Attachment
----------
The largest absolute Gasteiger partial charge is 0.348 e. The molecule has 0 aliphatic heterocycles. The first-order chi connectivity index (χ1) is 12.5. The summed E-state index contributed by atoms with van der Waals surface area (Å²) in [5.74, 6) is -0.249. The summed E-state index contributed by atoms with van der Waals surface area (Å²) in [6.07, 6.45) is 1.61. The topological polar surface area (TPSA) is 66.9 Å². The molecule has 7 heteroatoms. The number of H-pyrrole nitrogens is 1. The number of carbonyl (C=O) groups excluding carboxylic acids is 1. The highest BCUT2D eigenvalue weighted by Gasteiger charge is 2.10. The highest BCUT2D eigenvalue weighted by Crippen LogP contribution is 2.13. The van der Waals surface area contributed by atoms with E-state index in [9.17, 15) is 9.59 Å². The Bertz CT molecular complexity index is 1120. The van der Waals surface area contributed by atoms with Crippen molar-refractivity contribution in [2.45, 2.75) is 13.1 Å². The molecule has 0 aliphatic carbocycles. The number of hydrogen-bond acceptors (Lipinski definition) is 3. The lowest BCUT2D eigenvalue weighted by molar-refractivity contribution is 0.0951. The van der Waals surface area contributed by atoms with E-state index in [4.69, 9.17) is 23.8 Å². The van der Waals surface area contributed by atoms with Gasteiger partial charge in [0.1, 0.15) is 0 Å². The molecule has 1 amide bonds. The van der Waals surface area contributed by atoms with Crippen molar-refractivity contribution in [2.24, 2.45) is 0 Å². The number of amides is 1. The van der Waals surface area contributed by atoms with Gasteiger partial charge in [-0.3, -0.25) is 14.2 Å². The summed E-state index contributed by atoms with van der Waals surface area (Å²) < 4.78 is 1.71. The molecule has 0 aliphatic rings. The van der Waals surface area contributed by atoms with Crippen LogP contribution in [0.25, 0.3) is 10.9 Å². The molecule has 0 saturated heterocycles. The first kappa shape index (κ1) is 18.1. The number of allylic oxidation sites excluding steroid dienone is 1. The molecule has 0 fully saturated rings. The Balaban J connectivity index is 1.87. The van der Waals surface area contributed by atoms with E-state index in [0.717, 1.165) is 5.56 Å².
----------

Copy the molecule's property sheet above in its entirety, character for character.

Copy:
The largest absolute Gasteiger partial charge is 0.348 e. The molecule has 0 aliphatic heterocycles. The first-order chi connectivity index (χ1) is 12.5. The summed E-state index contributed by atoms with van der Waals surface area (Å²) in [5.74, 6) is -0.249. The summed E-state index contributed by atoms with van der Waals surface area (Å²) in [6.07, 6.45) is 1.61. The topological polar surface area (TPSA) is 66.9 Å². The molecule has 7 heteroatoms. The number of H-pyrrole nitrogens is 1. The number of carbonyl (C=O) groups excluding carboxylic acids is 1. The highest BCUT2D eigenvalue weighted by Gasteiger charge is 2.10. The highest BCUT2D eigenvalue weighted by Crippen LogP contribution is 2.13. The van der Waals surface area contributed by atoms with E-state index in [9.17, 15) is 9.59 Å². The Bertz CT molecular complexity index is 1120. The van der Waals surface area contributed by atoms with Crippen molar-refractivity contribution in [2.45, 2.75) is 13.1 Å². The molecule has 0 aliphatic carbocycles. The number of hydrogen-bond acceptors (Lipinski definition) is 3. The lowest BCUT2D eigenvalue weighted by molar-refractivity contribution is 0.0951. The van der Waals surface area contributed by atoms with E-state index in [4.69, 9.17) is 23.8 Å². The van der Waals surface area contributed by atoms with Gasteiger partial charge in [0.1, 0.15) is 0 Å². The molecule has 1 amide bonds. The van der Waals surface area contributed by atoms with Crippen molar-refractivity contribution in [2.24, 2.45) is 0 Å². The number of amides is 1. The van der Waals surface area contributed by atoms with Gasteiger partial charge in [-0.3, -0.25) is 14.2 Å². The summed E-state index contributed by atoms with van der Waals surface area (Å²) < 4.78 is 1.71. The molecule has 0 aliphatic rings. The van der Waals surface area contributed by atoms with Crippen LogP contribution in [0.25, 0.3) is 10.9 Å². The molecule has 0 saturated heterocycles. The first kappa shape index (κ1) is 18.1. The number of allylic oxidation sites excluding steroid dienone is 1. The molecule has 0 fully saturated rings. The Balaban J connectivity index is 1.87. The van der Waals surface area contributed by atoms with E-state index in [0.717, 1.165) is 5.56 Å².